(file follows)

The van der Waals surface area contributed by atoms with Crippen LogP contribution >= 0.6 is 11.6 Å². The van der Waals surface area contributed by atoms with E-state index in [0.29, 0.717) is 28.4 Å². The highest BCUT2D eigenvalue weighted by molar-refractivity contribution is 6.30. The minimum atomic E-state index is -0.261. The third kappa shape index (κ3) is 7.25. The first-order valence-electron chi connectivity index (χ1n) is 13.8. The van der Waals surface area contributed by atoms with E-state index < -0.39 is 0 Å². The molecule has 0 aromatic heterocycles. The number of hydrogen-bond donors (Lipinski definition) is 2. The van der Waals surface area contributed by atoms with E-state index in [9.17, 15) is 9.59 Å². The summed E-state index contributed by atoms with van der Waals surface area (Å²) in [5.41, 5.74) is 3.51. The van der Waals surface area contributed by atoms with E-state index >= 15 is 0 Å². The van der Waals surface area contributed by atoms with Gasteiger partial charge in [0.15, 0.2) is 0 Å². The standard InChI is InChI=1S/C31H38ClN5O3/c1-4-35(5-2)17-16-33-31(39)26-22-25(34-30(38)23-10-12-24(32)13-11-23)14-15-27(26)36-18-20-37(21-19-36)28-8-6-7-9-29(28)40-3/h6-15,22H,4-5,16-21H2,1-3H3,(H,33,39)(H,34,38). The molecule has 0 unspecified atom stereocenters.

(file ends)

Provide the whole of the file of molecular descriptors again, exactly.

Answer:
The van der Waals surface area contributed by atoms with Crippen LogP contribution >= 0.6 is 11.6 Å². The van der Waals surface area contributed by atoms with E-state index in [0.29, 0.717) is 28.4 Å². The highest BCUT2D eigenvalue weighted by molar-refractivity contribution is 6.30. The minimum atomic E-state index is -0.261. The third kappa shape index (κ3) is 7.25. The first-order valence-electron chi connectivity index (χ1n) is 13.8. The van der Waals surface area contributed by atoms with E-state index < -0.39 is 0 Å². The molecule has 0 aromatic heterocycles. The number of hydrogen-bond donors (Lipinski definition) is 2. The van der Waals surface area contributed by atoms with E-state index in [9.17, 15) is 9.59 Å². The summed E-state index contributed by atoms with van der Waals surface area (Å²) in [5.41, 5.74) is 3.51. The van der Waals surface area contributed by atoms with E-state index >= 15 is 0 Å². The van der Waals surface area contributed by atoms with Gasteiger partial charge in [0.15, 0.2) is 0 Å². The standard InChI is InChI=1S/C31H38ClN5O3/c1-4-35(5-2)17-16-33-31(39)26-22-25(34-30(38)23-10-12-24(32)13-11-23)14-15-27(26)36-18-20-37(21-19-36)28-8-6-7-9-29(28)40-3/h6-15,22H,4-5,16-21H2,1-3H3,(H,33,39)(H,34,38). The molecule has 0 unspecified atom stereocenters.